UN: UN Secretary-General Antonio Guterres said on Tuesday that the closure of the last border crossing into Syria would stop the delivery of Covid-19 vaccine in the northwestern part of the country.
Currently, relief supplies entering Syria can only enter Bab al-Hawa on the Turkish border at one crossing point, and about 1,000 trucks pass through the border every month.
In 2014, the UN Security Council allowed aid operations to cross 4 points, but last year-after Russia and China objections-was reduced to only allowing Bab al-Hawa to remain open for the first 12 months.
Guterres said it is crucial to extend the operating hours for another year.
“A failure to extend the UN s mandate would end the UN s Covid-19 vaccine distribution plans for millions of people in northwest Syria, and greatly diminish essential humanitarian operations,” Guterres told the UN General Assembly as he described Syria s grim conditions after a decade of war.
“Food and other humanitarian aid deliveries by the United Nations would halt immediately. Less food will mean more suffering and more conflict.”
Guterres remarks came after US Secretary of State Antony Blinken on Monday urged the reopening of aid crossings blocked by Russia.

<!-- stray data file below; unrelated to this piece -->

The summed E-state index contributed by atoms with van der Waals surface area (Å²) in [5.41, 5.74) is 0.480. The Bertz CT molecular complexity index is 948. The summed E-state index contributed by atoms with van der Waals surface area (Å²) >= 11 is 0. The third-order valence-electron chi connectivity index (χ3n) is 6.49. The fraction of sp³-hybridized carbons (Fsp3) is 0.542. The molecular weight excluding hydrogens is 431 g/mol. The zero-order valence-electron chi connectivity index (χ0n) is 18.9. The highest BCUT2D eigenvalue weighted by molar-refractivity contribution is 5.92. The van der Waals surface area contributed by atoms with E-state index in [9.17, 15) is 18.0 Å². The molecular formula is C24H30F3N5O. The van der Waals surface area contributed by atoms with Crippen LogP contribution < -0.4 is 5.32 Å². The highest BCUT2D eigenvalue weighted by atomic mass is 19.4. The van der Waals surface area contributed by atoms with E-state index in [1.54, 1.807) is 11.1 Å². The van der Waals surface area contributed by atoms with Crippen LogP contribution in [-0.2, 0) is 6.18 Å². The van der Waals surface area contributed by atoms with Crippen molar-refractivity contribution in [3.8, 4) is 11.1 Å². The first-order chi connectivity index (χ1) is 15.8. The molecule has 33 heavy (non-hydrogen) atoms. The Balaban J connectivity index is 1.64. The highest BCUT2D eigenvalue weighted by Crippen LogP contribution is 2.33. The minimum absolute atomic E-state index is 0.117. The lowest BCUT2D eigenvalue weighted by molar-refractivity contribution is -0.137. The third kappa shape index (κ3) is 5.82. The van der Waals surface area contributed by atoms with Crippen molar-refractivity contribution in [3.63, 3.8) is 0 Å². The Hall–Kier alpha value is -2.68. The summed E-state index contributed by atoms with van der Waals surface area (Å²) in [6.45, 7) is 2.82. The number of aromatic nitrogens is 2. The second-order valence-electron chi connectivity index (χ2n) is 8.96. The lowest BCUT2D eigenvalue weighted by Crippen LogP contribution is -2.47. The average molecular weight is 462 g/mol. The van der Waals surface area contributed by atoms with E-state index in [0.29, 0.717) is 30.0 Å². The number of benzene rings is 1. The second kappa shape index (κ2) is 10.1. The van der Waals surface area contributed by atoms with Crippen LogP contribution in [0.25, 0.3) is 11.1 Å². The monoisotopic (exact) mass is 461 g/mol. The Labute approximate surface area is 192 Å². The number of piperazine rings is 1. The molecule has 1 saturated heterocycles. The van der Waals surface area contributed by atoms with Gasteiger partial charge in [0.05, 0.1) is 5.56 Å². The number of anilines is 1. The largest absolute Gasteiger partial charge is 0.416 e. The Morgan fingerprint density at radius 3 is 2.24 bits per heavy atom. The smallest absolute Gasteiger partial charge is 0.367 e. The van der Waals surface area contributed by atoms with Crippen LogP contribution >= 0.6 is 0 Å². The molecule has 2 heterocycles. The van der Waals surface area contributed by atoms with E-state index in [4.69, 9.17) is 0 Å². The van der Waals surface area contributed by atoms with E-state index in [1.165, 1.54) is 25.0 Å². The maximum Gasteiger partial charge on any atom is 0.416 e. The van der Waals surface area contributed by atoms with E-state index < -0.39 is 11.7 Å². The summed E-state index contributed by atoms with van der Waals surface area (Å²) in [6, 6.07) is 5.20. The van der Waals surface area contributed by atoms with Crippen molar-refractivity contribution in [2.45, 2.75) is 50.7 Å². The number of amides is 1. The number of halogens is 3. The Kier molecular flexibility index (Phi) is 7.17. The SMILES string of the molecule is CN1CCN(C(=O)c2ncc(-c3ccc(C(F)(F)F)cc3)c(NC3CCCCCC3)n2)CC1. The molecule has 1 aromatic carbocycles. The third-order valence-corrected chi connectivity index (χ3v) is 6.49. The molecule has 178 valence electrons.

Russia, which supports Damascus, said that the UN’s border mission violated Syria’s sovereignty and said it wanted to close Babhava when current regulations expire in July.
Guterres met with donors online at an event in Brussels and addressed the United Nations. The event aims to attract billions of dollars in new aid pledges for Syria.
Guterres said: “Nine out of ten Syrians live in poverty. This year, 60% of the population is at risk of starvation. This is the highest number in the history of the Syrian conflict.”
He added that Syria has caused the world’s largest refugee crisis, and the funds raised in Brussels are aimed at helping approximately 12.3 people in need across Syria and 5.6 million Syrian refugees in the region.
As for the pandemic, due to poor testing, it is difficult to know the extent of Covid-19’s impact on Syria.
Officially, more than 2,000 people died.
But “thousands more cases are going unconfirmed due to dangerously low testing rates,” Guterres said.
He said two requests had been made for Syria to use the World Health Organization s COVAX facility that aims to provide the vaccine to countries in need.
Plans are under way to deliver a first tranche in the coming weeks, covering around three per cent of the population.
“An initial one million doses are allocated to the Syrian Ministry of Health, including 100,000 for northeast Syria. And an initial 224,000 doses are allocated for northwest Syria,” Guterres said.